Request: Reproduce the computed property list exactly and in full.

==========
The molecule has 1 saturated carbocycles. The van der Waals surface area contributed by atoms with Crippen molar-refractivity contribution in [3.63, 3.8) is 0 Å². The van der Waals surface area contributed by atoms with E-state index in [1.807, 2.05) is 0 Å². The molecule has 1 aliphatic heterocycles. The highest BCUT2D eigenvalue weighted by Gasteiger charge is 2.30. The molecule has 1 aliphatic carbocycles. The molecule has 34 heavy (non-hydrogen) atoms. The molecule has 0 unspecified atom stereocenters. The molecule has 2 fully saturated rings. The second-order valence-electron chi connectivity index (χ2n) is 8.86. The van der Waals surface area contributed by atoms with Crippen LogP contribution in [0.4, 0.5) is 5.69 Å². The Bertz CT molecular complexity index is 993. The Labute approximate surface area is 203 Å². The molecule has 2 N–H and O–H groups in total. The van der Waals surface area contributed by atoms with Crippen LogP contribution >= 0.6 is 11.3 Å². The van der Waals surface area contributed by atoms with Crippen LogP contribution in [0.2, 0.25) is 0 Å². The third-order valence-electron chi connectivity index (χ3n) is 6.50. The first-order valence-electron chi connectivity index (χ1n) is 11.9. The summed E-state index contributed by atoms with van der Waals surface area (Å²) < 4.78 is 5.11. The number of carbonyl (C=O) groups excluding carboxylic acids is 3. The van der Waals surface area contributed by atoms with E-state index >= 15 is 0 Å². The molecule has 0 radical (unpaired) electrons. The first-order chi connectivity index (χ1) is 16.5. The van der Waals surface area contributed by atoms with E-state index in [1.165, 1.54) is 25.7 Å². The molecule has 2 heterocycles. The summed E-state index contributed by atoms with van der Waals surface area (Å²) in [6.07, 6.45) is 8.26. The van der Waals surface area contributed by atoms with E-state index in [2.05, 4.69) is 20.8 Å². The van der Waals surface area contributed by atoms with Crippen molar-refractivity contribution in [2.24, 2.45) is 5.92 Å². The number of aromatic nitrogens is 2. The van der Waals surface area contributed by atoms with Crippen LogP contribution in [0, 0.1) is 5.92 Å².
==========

The molecule has 1 saturated carbocycles. The van der Waals surface area contributed by atoms with Crippen molar-refractivity contribution in [3.63, 3.8) is 0 Å². The van der Waals surface area contributed by atoms with E-state index in [1.807, 2.05) is 0 Å². The molecule has 1 aliphatic heterocycles. The highest BCUT2D eigenvalue weighted by Gasteiger charge is 2.30. The molecule has 1 aliphatic carbocycles. The molecule has 34 heavy (non-hydrogen) atoms. The molecule has 0 unspecified atom stereocenters. The molecule has 2 fully saturated rings. The second-order valence-electron chi connectivity index (χ2n) is 8.86. The van der Waals surface area contributed by atoms with Crippen LogP contribution in [0.4, 0.5) is 5.69 Å². The Bertz CT molecular complexity index is 993. The Labute approximate surface area is 203 Å². The molecule has 2 N–H and O–H groups in total. The van der Waals surface area contributed by atoms with Crippen LogP contribution >= 0.6 is 11.3 Å². The van der Waals surface area contributed by atoms with Crippen LogP contribution in [0.2, 0.25) is 0 Å². The third-order valence-electron chi connectivity index (χ3n) is 6.50. The first-order valence-electron chi connectivity index (χ1n) is 11.9. The summed E-state index contributed by atoms with van der Waals surface area (Å²) < 4.78 is 5.11. The number of carbonyl (C=O) groups excluding carboxylic acids is 3. The van der Waals surface area contributed by atoms with E-state index >= 15 is 0 Å². The molecule has 0 radical (unpaired) electrons. The first-order chi connectivity index (χ1) is 16.5. The van der Waals surface area contributed by atoms with E-state index in [1.165, 1.54) is 25.7 Å². The molecule has 2 heterocycles. The summed E-state index contributed by atoms with van der Waals surface area (Å²) in [6.07, 6.45) is 8.26. The van der Waals surface area contributed by atoms with E-state index in [2.05, 4.69) is 20.8 Å². The van der Waals surface area contributed by atoms with Crippen molar-refractivity contribution in [2.24, 2.45) is 5.92 Å². The number of aromatic nitrogens is 2. The van der Waals surface area contributed by atoms with Crippen LogP contribution in [0, 0.1) is 5.92 Å².